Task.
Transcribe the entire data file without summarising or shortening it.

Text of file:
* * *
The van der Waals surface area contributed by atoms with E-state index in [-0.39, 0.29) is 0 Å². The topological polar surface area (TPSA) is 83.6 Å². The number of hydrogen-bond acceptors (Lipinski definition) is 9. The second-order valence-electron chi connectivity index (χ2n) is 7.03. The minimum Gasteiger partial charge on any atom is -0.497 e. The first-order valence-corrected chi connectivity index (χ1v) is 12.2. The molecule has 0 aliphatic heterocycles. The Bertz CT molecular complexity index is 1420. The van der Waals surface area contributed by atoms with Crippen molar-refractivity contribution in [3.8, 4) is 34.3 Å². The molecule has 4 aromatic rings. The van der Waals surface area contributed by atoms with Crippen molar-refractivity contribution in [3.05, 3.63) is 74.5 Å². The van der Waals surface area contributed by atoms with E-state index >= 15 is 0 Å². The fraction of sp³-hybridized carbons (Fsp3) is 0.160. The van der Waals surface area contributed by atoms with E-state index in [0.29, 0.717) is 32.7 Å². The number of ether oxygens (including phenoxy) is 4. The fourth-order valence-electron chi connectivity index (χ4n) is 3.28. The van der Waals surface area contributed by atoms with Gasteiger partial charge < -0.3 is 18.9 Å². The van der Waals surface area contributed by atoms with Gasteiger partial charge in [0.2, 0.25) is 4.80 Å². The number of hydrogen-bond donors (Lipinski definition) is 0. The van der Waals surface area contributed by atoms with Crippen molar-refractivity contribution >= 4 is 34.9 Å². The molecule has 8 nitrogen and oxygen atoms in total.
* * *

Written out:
The van der Waals surface area contributed by atoms with E-state index in [-0.39, 0.29) is 0 Å². The topological polar surface area (TPSA) is 83.6 Å². The number of hydrogen-bond acceptors (Lipinski definition) is 9. The second-order valence-electron chi connectivity index (χ2n) is 7.03. The minimum Gasteiger partial charge on any atom is -0.497 e. The first-order valence-corrected chi connectivity index (χ1v) is 12.2. The molecule has 0 aliphatic heterocycles. The Bertz CT molecular complexity index is 1420. The van der Waals surface area contributed by atoms with Crippen molar-refractivity contribution in [3.8, 4) is 34.3 Å². The molecule has 4 aromatic rings. The van der Waals surface area contributed by atoms with Crippen molar-refractivity contribution in [3.05, 3.63) is 74.5 Å². The van der Waals surface area contributed by atoms with E-state index >= 15 is 0 Å². The fraction of sp³-hybridized carbons (Fsp3) is 0.160. The van der Waals surface area contributed by atoms with E-state index in [0.29, 0.717) is 32.7 Å². The number of ether oxygens (including phenoxy) is 4. The fourth-order valence-electron chi connectivity index (χ4n) is 3.28. The van der Waals surface area contributed by atoms with Gasteiger partial charge < -0.3 is 18.9 Å². The van der Waals surface area contributed by atoms with Gasteiger partial charge in [0.2, 0.25) is 4.80 Å². The number of hydrogen-bond donors (Lipinski definition) is 0. The van der Waals surface area contributed by atoms with Crippen molar-refractivity contribution >= 4 is 34.9 Å². The molecule has 8 nitrogen and oxygen atoms in total.